d) Size, shape and accessibility of the inspection area
e) The component’s final use
Liquid penetrant testing offers a range of advantages:
- Globally-accepted method of non-destructive testing
- Easy to learn with minimal training
- Capable of identifying surface cracks, pores, inter-granular corrosion and lack of fusion with a high sensitivity to small surface discontinuities
- Able to test a wide range of materials, including ferritic and composite items
- Fast, efficient, portable and inexpensive method for testing large areas and large volumes of parts
- Able to inspect parts with complex shapes
- Indicates the relative shape, size and depth of a flaw
Despite the many advantages, there are still some drawbacks associated with liquid penetrant testing:
- Only able to detect flaws that are open to the surface
- Cannot examine porous surfaces
- Only able to examine clean and smooth surfaces (dirt, grease, paint, metal smearing or rust need to be removed)
- Requires direct access to the surfaces to be examined
- Requires multiple process steps
- Requires post-cleaning of parts (especially where welding is to follow)
- Requires proper handling and disposal of chemicals
- Potential release of hazardous or flammable fumes with inadequate ventilation
Due to the ease of use, liquid penetrant testing is a commonly-used non-destructive testing technique.
It is used to inspect a range of bars, castings, forgings, pipes and welds, with the first recorded use being in the railway industry, where it was used to assess cast railroad wheels.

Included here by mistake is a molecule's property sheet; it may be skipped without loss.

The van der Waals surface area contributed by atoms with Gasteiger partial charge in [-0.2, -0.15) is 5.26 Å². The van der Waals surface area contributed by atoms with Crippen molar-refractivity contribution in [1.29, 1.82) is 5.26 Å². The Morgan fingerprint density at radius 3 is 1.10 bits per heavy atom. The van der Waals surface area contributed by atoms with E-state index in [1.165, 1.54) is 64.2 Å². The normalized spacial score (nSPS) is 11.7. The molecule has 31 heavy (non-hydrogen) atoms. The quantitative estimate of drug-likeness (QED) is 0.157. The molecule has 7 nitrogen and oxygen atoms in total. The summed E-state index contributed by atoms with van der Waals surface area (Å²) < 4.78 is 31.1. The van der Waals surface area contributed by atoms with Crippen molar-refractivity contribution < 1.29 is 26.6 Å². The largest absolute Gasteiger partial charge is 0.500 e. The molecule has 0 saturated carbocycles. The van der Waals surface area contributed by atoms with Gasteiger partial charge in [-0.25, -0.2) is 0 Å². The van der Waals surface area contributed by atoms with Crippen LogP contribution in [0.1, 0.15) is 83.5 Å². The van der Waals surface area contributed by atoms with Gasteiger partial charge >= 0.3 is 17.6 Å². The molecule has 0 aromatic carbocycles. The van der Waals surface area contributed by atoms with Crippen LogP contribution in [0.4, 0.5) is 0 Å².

Liquid penetrant testing can be used on most non-porous materials, including aluminium, brass, bronze, cast iron, glass, plastics, rubber, stainless steel and steel.
Liquid penetrant testing, also known as dye penetrant testing, is a valuable tool for assessing new constructions, parts and in-service. While this non-destructive testing technique is capable of being used on a wide range of materials and is inexpensive and easy to learn, there are drawbacks with the process.
The process uses capillary forces to locate even very small surface cracks or pores so that they can be seen.
The nature of the process means that it is best used on clean and smooth materials, and not suitable for porous, rough or dirty material parts.
What is Liquid Penetrant Testing used for?
Liquid penetrant testing is used in a wide range of industries as it is simple to use, easy to learn, efficient and cost-effective. Capable of detecting surface-breaking flaws such as cracks, laps, and porosity, this process is used to locate defects in welds, bars, pipes and other components in a range of different materials.
Where is Liquid Penetrant Testing used?
Liquid penetrant testing can be used on any solid, non-porous and clean material, including ceramics, metals or plastics. This includes both magnetic and non-magnetic metals as well as those that are both conductive or non-conductive. It is frequently used to assess for flaws in castings, forgings and welded parts – including corrosion tests.
What is the Difference between a Dye Penetrant Test and a Liquid Penetrant Test?
Dye penetrant testing (DPT) and liquid penetrant testing (LPT) are the same thing. The process is also known by other names, including liquid penetrant inspection (LPI) liquid penetrant examination (LPE), or simply penetrant testing (PT).